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Chic's New Single calls us to Come and be Safer on the Dancefloor

It is a bright, energetic song about doomsday. Chic’s 2018 song, Till the World Falls, their first single for an album in 26 years, defuses the idea of impending oblivion, transforming it into an opportunity for unashamed disco fun.

At a time where Donald Trump is expressing nationalist sentiments in the U.S., Chic calls us to reject this and unite around dance music. This borderless theme compliments Edith Turner’s theory of communitas, which she describes as a ‘group’s pleasure in sharing common experiences with one’s fellows’.[1] It is no coincidence that the song speaks both of apocalypse, and of partying. As Turner has argued, communitas ‘often comes in the direst moments in the life of a person or society’.[2]

Besides Nile Rodgers’ funky chucking guitar, as would be expected in any good Chic song, it also includes collaborations with Vic Mensa, Mura Masa, and Cosha. Mensa may seem like an odd addition to a disco song, given that he usually raps over angrier hip-hop beats, but he does not disappoint, delivering an uplifting third verse. (Attached youtube link to song)

Album Art

The cover art for the upcoming album, aptly titled It’s About Time, compliments the optimistic sound of its first single. Its image of two supermodels imitates the sleeve of the band’s self-titled 1977 debut album. Rodgers explains this significance by identifying a cyclical link between the 1970s and the present, saying that the new artwork 'tells exactly the same story'.[3] He associates the former with the Buppie movement of the 1970s, an emerging social group of ambitious black urban professionals. Its stylish magazine style cover, aside from looking cool, was meant to reflect the aspiration and racial empowerment that came with that movement. Whereas the 1977 image featured popular supermodels back then (Valentine Monnier and Alva Chinn) the new album features contemporary equivalents through fashion icons Duckie Thot and Jazzelle Zanaughtti who are themselves vocal advocates of diversity within the fashion industry.[4]

In Rolling Stone, Rodgers has said: ‘When I first came up with the concept for the first Chic album cover more than 40 years ago it was a deliberate statement that we could all be abundant, we could all be with the beautiful people, we could all be included, we could all have good times’.[5] He believes that this needs to be said again for ‘a new generation’, as we should all be aspiring for a better world.[6]

Keep Dancing

It is difficult to listen to the single’s lyrics without thinking that it is a response to current anxieties about the unpredictability of Donald Trump’s presidency. Chosha for instance, opens the first verse by singing: ‘the world has gone mad, we might be safer on the dancefloor’.[7] Here it can be reasoned that dancefloors, unlike the divisive political rhetoric of the president, bring people together for the common purpose of dancing. Rodgers has seemed to confirm this, telling Billboard that 2016’s vicious presidential campaign was an influence in creating the new album.[8] Another interpretation of this is that while Trump’s presidency is characterised by people being uncertain of what his next actions will be, Chic’s disco music provides the alternative of a consistent disco beat.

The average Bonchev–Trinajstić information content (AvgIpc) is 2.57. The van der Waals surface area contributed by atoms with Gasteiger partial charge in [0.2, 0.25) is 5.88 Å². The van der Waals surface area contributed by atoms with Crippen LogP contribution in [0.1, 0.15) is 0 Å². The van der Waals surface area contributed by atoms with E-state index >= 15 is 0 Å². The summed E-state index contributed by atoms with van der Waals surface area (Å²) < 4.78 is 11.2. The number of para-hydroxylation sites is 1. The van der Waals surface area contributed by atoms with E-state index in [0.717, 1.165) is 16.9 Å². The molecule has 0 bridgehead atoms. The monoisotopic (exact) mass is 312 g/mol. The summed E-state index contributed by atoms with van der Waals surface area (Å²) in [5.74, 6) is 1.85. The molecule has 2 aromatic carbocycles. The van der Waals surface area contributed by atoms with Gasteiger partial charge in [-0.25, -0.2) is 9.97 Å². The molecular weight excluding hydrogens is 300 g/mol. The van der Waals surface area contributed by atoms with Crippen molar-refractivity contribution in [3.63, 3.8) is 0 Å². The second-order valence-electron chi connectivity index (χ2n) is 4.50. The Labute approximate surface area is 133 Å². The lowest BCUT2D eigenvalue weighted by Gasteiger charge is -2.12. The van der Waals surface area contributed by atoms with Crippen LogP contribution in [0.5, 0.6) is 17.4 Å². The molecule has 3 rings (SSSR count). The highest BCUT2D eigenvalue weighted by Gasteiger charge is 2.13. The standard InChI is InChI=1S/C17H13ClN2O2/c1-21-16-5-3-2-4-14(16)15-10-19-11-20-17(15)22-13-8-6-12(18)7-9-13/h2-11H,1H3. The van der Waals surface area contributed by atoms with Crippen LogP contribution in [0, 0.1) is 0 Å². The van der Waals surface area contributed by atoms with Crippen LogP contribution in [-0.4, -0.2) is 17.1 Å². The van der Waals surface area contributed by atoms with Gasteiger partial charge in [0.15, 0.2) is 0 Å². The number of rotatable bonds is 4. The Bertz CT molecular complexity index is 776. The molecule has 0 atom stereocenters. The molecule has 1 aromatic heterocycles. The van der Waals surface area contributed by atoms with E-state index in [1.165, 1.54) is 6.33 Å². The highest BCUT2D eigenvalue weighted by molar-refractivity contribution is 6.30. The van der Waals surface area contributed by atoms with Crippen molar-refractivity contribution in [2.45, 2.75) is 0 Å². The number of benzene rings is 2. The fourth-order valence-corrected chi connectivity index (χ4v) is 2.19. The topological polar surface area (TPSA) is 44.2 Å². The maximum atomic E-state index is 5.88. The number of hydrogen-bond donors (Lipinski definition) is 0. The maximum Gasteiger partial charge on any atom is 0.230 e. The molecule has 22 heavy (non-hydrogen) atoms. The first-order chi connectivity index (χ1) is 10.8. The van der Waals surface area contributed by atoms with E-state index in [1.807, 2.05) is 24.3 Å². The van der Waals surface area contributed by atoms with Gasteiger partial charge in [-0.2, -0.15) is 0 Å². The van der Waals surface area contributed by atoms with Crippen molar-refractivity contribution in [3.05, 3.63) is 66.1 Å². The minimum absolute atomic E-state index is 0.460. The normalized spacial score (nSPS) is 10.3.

Till the World Falls is reminiscent of the subtle theme of Chic’s classic single, Good Times (1979). The opening words of Good Times’ first verse were intended as ironic. ‘Happy days are here again’ was a line taken from a popular song during the turbulent U.S. Depression period. The use of references in Chic's single and album to other volatile moments in American history demonstrates a common theme of recurrence. As ‘Good Times’ likened the 1970s to the 1930s, Chic’s new song similarly draws parallels between the 1970s and today. (Attached youtube link to Good Times single)

While the dancefloor can be seen as a retreat from today’s problems, rather than a solution, the optimism of the song can be said to have significance. As Vic Mesa raps in the second verse: ‘you gotta have a song when the world falls down’.[9] That is to say that everyone needs something that motivates them to keep going on. Till the World Falls’ message is as simple and important today as that of any song Chic have previously produced: even if the world around seems to be crumbling, you must never give in to despair. If you can find hope in music, use it!


[1] Edith Turner, Communitas: The Anthropology of Collective Joy, (2012), p. 2.

[2] Edith Turner, Communitas: The Anthropology of Collective Joy, (2012), p. 2.

[3] Gary Graff, ‘Nile Rodgers & Chic Release New Song, 'Till the World Falls,' Announce Album Date’, Billboard 22 Jun. 2018,

[4] David Barden, ‘Duckie Thot Criticises Australia's Failure to Promote Black Models’, Huffpost, 18 Sep. 2017; ‘Jazzelle is the Gender-bending, Gold-grilled Model Slaying on Instagram’, Vice, 29 Apr. 2017.

[5] Daniel Kreps, ‘Hear Nile Rodgers & Chic Team With Vic Mensa on Ecstatic 'Till the World Falls'’,

[6] Daniel Kreps, ‘Hear Nile Rodgers & Chic Team With Vic Mensa on Ecstatic 'Till the World Falls'’,

[7] Chic, ‘Till the World Falls’, Virgin EMI Records, (2018).

[8] Gary Graff, ‘Nile Rodgers & Chic Release New Song, 'Till the World Falls,' Announce Album Date’, Billboard 22 Jun. 2018,

[9] Chic, ‘Till the World Falls’, Virgin EMI Records, (2018).

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